Green Scene

Jess Vogt

From championing it as the material of the future, to calling it “symbolic of everything that’s fake and wrong with the modern material world,” plastic has long been a controversial topic between industry and environmentalists/health nuts. After the original form was first invented in the mid-1800s by Alexander Parkes, the material exploded into consumer kitchens in the 1930s and ’40s, and soon after, plastics began to be used in everything from cars to shopping bags to Velcro to Silly Putty.However, plastics are inherently not the most sustainable material for the environment. Because they are essentially built to not biodegrade under a normal range of heat, pressure, and acidity, plastics when thrown away merely take up space in our landfills. Plastic bags take 10-20 years to decompose, plastic containers take 50-80 years, plastic soda bottles 450 years, and plastic foams never decompose. Furthermore, plastics are synthetic materials derived from non-renewable crude oil through the breaking down of the hydrocarbon polymers found in oil, natural gas or coal and rebinding into moldable plastic resins. Not only do we pour oil into our cars, we sit on oil-derived plastic vinyl seats, grasp a plastic gear-shift, drink from a plastic water bottle, while eating plastic-wrapped fast food. Beginning to see the problem?

Compounding the plastic dilemma, in 2003, the first studies were done citing the harmful health effects of chemicals leaching into food and drink products from plastic containers, such as water bottles. One of the earliest consequences cited relates to the disrupting effects of bisphenol A (BPA) on cell division, resulting in cancer, brain developmental problems, and birth defects including Down Syndrome, according to a recent article in Scientific American. Considering BPA is found in a huge number of consumer products at low concentrations, this is a significant health concern. BPA is found in hard clear polycarbonate plastics and leaches easily when these plastics are heated or washed with hard detergent (as in most dishwashers).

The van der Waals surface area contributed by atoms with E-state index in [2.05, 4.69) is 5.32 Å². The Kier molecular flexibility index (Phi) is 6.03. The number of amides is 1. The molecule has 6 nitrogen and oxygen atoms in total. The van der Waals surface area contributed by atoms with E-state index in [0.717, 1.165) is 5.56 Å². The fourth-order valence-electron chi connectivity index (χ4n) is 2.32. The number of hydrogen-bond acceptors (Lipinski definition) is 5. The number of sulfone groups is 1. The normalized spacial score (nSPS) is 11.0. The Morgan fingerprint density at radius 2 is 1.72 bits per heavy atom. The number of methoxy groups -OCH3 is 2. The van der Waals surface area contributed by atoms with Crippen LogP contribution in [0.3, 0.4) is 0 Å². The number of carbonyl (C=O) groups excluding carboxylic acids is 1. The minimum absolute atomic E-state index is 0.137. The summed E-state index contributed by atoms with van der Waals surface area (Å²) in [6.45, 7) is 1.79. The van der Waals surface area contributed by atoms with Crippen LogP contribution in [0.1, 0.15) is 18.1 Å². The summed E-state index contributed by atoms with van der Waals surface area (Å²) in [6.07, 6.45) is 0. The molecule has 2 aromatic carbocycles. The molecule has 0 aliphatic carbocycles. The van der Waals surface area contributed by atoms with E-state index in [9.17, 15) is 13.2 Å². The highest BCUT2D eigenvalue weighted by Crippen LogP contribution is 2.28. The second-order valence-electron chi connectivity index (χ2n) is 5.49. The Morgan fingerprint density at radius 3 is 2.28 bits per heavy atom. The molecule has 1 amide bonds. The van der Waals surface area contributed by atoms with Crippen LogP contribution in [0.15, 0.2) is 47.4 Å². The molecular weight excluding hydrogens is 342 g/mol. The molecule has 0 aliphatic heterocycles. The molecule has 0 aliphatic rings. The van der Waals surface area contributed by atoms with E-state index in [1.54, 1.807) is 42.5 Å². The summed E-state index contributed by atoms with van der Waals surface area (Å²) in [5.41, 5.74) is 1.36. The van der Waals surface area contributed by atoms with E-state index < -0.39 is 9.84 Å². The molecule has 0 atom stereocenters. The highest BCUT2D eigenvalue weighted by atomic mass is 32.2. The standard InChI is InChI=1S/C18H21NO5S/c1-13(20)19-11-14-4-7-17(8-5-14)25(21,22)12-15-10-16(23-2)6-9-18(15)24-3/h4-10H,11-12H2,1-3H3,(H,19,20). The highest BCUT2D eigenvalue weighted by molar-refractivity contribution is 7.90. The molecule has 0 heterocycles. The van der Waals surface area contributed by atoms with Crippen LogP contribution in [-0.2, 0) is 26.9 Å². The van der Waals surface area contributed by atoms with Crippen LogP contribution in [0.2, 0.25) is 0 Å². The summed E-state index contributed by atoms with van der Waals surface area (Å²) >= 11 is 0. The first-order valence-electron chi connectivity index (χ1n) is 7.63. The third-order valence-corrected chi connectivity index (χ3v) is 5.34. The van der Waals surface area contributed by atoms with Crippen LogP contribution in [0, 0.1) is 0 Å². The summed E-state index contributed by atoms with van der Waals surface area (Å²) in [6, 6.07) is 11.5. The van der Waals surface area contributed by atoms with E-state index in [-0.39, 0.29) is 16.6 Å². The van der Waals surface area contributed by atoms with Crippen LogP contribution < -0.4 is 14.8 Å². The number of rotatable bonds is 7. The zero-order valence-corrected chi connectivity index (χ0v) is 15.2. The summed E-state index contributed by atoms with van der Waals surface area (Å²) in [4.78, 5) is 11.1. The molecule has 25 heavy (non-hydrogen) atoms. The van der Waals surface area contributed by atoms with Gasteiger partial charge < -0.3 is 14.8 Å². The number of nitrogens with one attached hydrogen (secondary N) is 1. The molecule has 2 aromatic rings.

By now you’re thinking, I’ve heard all this plastic stuff before, but I’m still drinking out of my Nalgene, heating things up in the microwave in Tupperware containers, and using plastic bags and Saranwrap to store lunch meat and cheese. Am I really going to get cancer or something when I’m 80 from all this plastic? What does this mean for me and my water bottle?

Let’s start by looking at your conventional bottle of water from the vending machine. Plastic bottles made from polyvinyl chloride (PVC) or polyethylene (PET, HDPE, PE) are used for water bottles in many countries. Though the jury is still officially out on this matter, these bottles may leak potential carcinogens into the water over time. Additionally, manufacturers are not required to put an expiration date on bottled water, so there is no way you can tell just how long that bottle has been leaching potentially harmful chemicals into the water you’re about to drink. And the amount of leaching increases with the temperature at which the bottles are stored: higher temperatures mean more chemicals. Leaching also increases with use. Most vending machine-style water (or soda) bottles are made of #1 high density polyethylene (HDPE), which can only safely be used once. Here we are faced with the dilemma: discard the plastic bottle and know it will take at least 450 years to return to the biosphere in a usable form (barring recycling) or risk your health by reusing the bottle?

What about that Nalgene, those ever-popular, indestructible pieces of gadgetry encouraging students to carry water everywhere with them? Well, it depends on which type you have. Some Nalgenes (and the knock-offs) are made of #7 plastics, which have been linked to BPA leaching. Nalgene also makes a #2 HDPE bottle that is supposed to be less harmful. However, the recent Scientific American article condemns most hard plastic polycarbonate bottles guilty of BPA leaching. An interesting note: the Lawrence University water bottles sold in the Union Station are made of Aleutian polycarbonate plastic.

Just hype or should you trash that bottle or container? Ultimately, those most at risk of the damaging effects of BPA are young children and pregnant women, not to say you’re not at risk otherwise. Research is only in its infancy on the issue. Another important point to note, however, is that we expose ourselves to hundreds of carcinogens every day. I guess you have to pick your battles. I’ll probably keep drinking out of my Lawrence water bottle in the meantime.